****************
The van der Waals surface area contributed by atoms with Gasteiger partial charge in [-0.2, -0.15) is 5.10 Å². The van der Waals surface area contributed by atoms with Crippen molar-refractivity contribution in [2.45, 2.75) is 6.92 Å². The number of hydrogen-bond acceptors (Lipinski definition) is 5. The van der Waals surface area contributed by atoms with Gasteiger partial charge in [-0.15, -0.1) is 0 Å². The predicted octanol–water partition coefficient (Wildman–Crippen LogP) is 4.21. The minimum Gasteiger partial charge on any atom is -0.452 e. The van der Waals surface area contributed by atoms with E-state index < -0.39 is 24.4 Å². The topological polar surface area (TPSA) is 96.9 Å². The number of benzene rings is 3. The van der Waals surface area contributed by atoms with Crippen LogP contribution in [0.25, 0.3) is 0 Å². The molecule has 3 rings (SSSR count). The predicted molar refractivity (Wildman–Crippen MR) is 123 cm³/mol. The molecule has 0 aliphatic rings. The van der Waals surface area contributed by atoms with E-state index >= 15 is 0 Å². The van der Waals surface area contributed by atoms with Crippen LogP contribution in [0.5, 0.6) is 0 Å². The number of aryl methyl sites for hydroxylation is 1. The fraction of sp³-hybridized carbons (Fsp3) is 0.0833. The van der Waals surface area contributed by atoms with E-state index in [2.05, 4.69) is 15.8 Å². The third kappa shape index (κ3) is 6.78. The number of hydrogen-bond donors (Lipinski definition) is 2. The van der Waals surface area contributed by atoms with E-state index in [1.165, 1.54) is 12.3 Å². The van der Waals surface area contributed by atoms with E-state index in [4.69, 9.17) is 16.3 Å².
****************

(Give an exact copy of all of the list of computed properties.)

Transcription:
The van der Waals surface area contributed by atoms with Gasteiger partial charge in [-0.2, -0.15) is 5.10 Å². The van der Waals surface area contributed by atoms with Crippen molar-refractivity contribution in [2.45, 2.75) is 6.92 Å². The number of hydrogen-bond acceptors (Lipinski definition) is 5. The van der Waals surface area contributed by atoms with Gasteiger partial charge in [-0.15, -0.1) is 0 Å². The predicted octanol–water partition coefficient (Wildman–Crippen LogP) is 4.21. The minimum Gasteiger partial charge on any atom is -0.452 e. The van der Waals surface area contributed by atoms with E-state index < -0.39 is 24.4 Å². The topological polar surface area (TPSA) is 96.9 Å². The number of benzene rings is 3. The van der Waals surface area contributed by atoms with Crippen LogP contribution in [0.25, 0.3) is 0 Å². The molecule has 3 rings (SSSR count). The predicted molar refractivity (Wildman–Crippen MR) is 123 cm³/mol. The molecule has 0 aliphatic rings. The van der Waals surface area contributed by atoms with E-state index >= 15 is 0 Å². The van der Waals surface area contributed by atoms with Crippen LogP contribution in [0.5, 0.6) is 0 Å². The number of aryl methyl sites for hydroxylation is 1. The fraction of sp³-hybridized carbons (Fsp3) is 0.0833. The van der Waals surface area contributed by atoms with E-state index in [2.05, 4.69) is 15.8 Å². The third kappa shape index (κ3) is 6.78. The number of hydrogen-bond donors (Lipinski definition) is 2. The van der Waals surface area contributed by atoms with E-state index in [1.165, 1.54) is 12.3 Å². The van der Waals surface area contributed by atoms with E-state index in [4.69, 9.17) is 16.3 Å².